The island comprises of two hills, 164 meters high Isa Tepesi (Hristos) in the north and 202 meters high Yuce Tepe (Aya Yorgi) in the south. If you decide to walk up to the top of Hristos Hill (Isa Tepesi) in order to visit the monastery of Ag. Sotiros Hristos, it will be impossible to miss on your way, a huge empty wooden structure, falling into ruins. It is one of the world’s largest wooden buildings (23,000 sq meters). Built in 1898 originally by a French company to run as a grand hotel with a gambling casino, it failed to receive the permission by the Sultan Abdulhamid II. It was eventually bought by Eleni Zarifi of the prominent Greek banking family of Istanbul, who donated it to the Ecumenical Patriarchate to be used as an orphanage. The sultan himself helped the cause of housing by a generous gift of 146 gold pieces. The orphanage has a fully equipped theatre, a dining hall, a large library, a games room, museum, sick bay and fire tower with marble steps. The Orphanage of Prinkipo was housing Greek orphans from 1903 until 1964 when it closed as Turkey’s Greek population experienced a precipitous decline. In 1997, the property was seized by the Turkish state. Five years ago, the church took its battle to recover the building to the European Court of Human Rights (ECHR). In July 2008, the court delivered a unanimous verdict condemning the seizure. And on June 15 2010, another court ruling ordered Turkey to return it to the Ecumenical Patriarchate within three months and to pay 26,000 euros in compensation. There are plans to re-open the building as an institution of some kind.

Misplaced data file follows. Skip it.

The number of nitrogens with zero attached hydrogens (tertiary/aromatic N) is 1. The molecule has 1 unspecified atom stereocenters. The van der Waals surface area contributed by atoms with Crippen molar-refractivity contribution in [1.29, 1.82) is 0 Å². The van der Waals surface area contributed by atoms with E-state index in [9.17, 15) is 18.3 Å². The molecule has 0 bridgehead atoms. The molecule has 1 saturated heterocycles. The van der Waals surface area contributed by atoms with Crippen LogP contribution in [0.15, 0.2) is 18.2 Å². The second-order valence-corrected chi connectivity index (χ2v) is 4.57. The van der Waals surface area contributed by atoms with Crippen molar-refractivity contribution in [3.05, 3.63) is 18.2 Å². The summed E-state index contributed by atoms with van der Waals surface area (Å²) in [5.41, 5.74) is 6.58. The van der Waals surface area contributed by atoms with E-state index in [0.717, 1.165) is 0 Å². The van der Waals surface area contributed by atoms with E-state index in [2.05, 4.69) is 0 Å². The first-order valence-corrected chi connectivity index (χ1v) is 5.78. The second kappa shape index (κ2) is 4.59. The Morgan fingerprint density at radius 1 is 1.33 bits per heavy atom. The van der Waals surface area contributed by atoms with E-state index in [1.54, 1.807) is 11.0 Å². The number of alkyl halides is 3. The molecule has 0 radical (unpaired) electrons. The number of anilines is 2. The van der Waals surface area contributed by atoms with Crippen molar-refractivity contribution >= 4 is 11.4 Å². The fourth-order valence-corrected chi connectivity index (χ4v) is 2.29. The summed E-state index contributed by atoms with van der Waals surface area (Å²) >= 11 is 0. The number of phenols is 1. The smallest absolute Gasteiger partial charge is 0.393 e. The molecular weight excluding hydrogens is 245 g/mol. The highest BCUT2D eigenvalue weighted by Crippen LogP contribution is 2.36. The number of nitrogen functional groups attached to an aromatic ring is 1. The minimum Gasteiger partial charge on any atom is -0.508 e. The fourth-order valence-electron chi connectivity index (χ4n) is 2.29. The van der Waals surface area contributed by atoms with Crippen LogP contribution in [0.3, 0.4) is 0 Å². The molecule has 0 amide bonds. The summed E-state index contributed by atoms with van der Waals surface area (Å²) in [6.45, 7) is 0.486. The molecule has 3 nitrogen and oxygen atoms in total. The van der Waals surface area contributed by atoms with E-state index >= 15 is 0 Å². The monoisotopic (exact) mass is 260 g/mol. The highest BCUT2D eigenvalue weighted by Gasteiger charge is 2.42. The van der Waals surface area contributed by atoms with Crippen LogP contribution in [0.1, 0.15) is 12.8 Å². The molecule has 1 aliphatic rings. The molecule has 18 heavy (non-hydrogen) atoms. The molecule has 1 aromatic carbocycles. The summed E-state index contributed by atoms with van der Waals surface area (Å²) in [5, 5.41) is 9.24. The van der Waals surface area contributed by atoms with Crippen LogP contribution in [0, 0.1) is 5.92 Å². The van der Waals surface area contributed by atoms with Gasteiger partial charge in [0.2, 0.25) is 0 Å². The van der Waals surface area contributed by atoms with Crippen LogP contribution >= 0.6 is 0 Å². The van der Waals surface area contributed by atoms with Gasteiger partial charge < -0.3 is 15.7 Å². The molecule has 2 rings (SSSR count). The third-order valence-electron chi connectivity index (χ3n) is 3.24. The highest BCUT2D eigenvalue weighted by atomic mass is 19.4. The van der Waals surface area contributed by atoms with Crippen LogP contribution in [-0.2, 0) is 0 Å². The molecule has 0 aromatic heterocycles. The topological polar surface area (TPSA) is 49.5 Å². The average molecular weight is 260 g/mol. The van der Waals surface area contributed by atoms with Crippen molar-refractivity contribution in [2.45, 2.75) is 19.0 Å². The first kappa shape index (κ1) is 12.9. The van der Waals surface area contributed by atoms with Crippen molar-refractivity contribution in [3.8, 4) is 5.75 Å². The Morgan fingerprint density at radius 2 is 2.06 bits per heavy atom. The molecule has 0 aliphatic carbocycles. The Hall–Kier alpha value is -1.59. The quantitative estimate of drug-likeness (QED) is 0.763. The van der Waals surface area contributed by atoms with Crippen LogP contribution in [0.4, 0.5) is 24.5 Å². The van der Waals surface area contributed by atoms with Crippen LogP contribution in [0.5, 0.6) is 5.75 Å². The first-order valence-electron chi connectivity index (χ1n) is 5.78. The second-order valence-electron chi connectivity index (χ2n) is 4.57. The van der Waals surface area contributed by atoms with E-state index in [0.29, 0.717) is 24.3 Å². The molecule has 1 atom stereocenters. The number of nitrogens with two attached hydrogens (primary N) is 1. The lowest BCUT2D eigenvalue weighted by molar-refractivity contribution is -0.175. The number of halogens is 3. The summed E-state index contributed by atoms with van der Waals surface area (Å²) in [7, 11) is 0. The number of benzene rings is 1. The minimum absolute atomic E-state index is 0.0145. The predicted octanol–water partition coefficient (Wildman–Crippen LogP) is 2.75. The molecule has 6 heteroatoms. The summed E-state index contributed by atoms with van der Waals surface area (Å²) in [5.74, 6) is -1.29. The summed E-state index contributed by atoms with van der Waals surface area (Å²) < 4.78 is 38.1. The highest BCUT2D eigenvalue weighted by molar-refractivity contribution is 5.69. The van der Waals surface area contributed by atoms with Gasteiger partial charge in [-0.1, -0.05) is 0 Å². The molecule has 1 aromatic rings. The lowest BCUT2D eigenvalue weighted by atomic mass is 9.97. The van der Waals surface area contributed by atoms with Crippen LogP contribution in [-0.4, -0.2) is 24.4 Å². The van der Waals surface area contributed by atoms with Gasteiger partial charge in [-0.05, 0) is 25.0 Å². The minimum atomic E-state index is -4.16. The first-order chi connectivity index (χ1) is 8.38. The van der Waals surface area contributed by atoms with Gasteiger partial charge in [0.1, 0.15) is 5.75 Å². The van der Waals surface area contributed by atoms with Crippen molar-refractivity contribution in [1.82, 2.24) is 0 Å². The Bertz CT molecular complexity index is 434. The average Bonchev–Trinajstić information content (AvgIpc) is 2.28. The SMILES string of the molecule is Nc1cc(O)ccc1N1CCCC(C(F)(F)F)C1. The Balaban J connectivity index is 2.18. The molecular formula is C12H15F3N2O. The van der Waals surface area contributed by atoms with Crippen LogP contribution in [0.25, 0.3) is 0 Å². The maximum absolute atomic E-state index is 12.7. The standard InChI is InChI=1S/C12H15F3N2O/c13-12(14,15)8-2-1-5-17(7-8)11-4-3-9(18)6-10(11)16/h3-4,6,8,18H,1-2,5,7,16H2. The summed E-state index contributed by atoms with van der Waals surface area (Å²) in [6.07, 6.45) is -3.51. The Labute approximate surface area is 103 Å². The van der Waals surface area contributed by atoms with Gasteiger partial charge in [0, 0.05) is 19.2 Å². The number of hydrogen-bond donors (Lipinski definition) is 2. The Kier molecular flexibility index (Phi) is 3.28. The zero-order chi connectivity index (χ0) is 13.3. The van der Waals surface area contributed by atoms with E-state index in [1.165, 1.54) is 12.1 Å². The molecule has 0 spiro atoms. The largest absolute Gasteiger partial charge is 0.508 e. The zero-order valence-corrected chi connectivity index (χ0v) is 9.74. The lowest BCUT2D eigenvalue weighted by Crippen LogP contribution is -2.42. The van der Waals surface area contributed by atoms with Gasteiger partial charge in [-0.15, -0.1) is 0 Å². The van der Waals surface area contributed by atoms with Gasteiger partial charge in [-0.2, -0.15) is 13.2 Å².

There were 3,000 people living on the island in the 19th century. However, with the start of boat services in the second half of the 19th century, the population of the island has gradually increased over the course of time. This is especially the case for Ottoman intellectuals, authors, and for the Greek community, who made up the majority of the population on the island. Today the local population of the island is just over 7,000 but this number increases 10 to 15-fold during summer months. Most of the buildings are only used as holiday homes during summer.
The best time to visit the island is during spring (Apr-May) and during autumn (Sep-Oct). During these seasons the air is not extremely hot, the island is not very crowded and during spring the mimosa trees which are symbol of the island, are in full bloom.
Samuel S Cox described with these words the town of Prinkipo (extract from his book (‘The Isles of the Princes Or: the Pleasures of Prinkipo 1887’):
Upon the north-western side of Prinkipo there is a little city whose villas are rare in elegance and architecture, whose gardens have a hesperidean fruitage and bloom, and whose red-tiled roofs over the white or yellow buildings add a refinement to the town and isle which the bath houses at the water’s edge, upon the jutting crags, themselves ornamental, in vain try to dispel. The rich Greek merchants and bankers, together with the English, German, French, American, Armenian and Swiss families, who summer here, have not only spent their money freely to decorate their own homes and grounds, but they have made winding roads, up hill and down, which cross and encircle the island.
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This review is solely based on the opinion of a Silver Travel Advisor member and not of Silver Travel Advisor Ltd.